Use this URL to cite or link to this record in EThOS: https://ethos.bl.uk/OrderDetails.do?uin=uk.bl.ethos.595090
Title: SNARE proteins in human mast cells
Author: Friend, Reuben
Awarding Body: University of Sheffield
Current Institution: University of Sheffield
Date of Award: 2013
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Abstract:
Mast cells form an integral part of both innate and adaptive immunity; they help to orchestrate the inflammatory immune response through the release of a variety of inflammatory mediators. Adverse reaction to allergens can lead to activation of mast cells, causing degranulation and release of a range of pro-inflammatory mediators contributing to the onset of allergy. The most studied activation pathway in the adaptive immune response of mast cells is through the Immunoglobulin E (IgE) cell surface receptor FceRI. Crosslinking of FceRI leads to degranulation and de novo synthesis of mediators. Every eukaryotic cell undergoes constitutive secretion. Alongside this general process, cells such as neuronal endocrine and immune cells, including mast cells, perform regulated secretion. This enables the cell to rapidly release mediators stored in secretory granules upon stimulation by a particular extracellular ligand. Mediators released fall into two categories; pre-formed, contained within these secretory granules; monoamines such as histamine as well as many proteases, and de novo synthesized that are released through the constitutive secretory pathway, including prostaglandins, leukotrienes, cytokines and chemokines. Elucidating the mechanisms of mast cell mediator release is imperative for understanding many disease processes; however, knowledge of the precise mechanisms by which mast cell exocytosis is controlled remains elusive. The aim of this study was to identify and characterise Soluble NSF attachment protein receptor (SNARE) proteins involved in the release of inflammatory mediators in human mast cells. Using LAD 2 human mast cells and primary human lung mast cells (HLMCS), expression of a variety of syntaxins and Vesicle associated membrane proteins (VAMPs), as well as the ubiquitously expressed SNAP-23 were found. To study the roles of individual VAMPs in exocytosis a novel technique utilising pH sensitive pHluorins was developed. Using VAMPs tagged with pHluorins, the cellular distribution of VAMP-3 and VAMP-8 containing vesicles and their behaviour upon IgE stimulation in live cells was monitored. In unstimulated cells, VAMP- 3 and 8 were found to have distinct cellular distributions. Upon IgE stimulation both VAMP-3 and VAMP-8 containing vesicles translocated to the membrane and underwent membrane fusion, consistent with roles in exocytosis. However, their responses showed distinct time courses and calcium dependences. Importantly the VAMP-3 vesicle pool could be selectively targeted with a botulinum neurotoxin serotype B (BoNT)/B LC construct and in doing so inhibited the release of IL-6. The findings in this study support the notion that distinct vesicle pools, defined in part by expression of VAMP-3 and VAMP-8, regulate the release of inflammatory mediators from mast cells and that BoNTs might provide a novel means of targeting the release of chronic inflammatory mediators from mast cells for treatment of chronic inflammatory diseases.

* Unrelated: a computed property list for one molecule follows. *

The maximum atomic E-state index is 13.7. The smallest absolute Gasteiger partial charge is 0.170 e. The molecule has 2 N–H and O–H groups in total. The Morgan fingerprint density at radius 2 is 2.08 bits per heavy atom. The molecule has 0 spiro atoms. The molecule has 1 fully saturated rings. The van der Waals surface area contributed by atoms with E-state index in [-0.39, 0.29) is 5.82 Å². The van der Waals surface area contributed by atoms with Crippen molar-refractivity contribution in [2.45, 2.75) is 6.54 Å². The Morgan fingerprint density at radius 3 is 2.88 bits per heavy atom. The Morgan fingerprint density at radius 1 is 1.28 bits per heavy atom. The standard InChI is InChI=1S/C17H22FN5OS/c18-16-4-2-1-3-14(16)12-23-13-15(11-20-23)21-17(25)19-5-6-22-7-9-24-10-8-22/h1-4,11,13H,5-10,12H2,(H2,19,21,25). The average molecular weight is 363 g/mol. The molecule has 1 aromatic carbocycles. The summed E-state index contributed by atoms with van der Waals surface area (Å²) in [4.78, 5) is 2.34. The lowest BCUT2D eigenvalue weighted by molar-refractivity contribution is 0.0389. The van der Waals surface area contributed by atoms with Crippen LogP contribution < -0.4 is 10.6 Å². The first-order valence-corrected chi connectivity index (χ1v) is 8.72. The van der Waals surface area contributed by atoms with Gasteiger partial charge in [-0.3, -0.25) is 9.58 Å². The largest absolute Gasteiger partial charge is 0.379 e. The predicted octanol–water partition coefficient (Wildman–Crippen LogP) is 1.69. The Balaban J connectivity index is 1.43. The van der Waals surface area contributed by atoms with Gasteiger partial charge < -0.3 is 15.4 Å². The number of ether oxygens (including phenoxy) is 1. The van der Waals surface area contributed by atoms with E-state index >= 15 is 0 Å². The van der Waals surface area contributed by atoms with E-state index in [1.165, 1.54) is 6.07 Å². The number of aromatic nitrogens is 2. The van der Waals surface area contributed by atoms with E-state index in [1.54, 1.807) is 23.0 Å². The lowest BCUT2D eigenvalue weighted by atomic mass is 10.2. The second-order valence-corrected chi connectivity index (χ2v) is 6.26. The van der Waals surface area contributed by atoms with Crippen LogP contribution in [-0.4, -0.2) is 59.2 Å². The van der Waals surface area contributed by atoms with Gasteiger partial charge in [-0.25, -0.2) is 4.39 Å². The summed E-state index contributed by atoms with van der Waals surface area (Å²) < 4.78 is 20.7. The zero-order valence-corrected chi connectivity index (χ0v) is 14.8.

Supervisor: Seward, Elizabeth Sponsor: Not available
Qualification Name: Thesis (Ph.D.) Qualification Level: Doctoral
EThOS ID: uk.bl.ethos.595090  DOI: Not available
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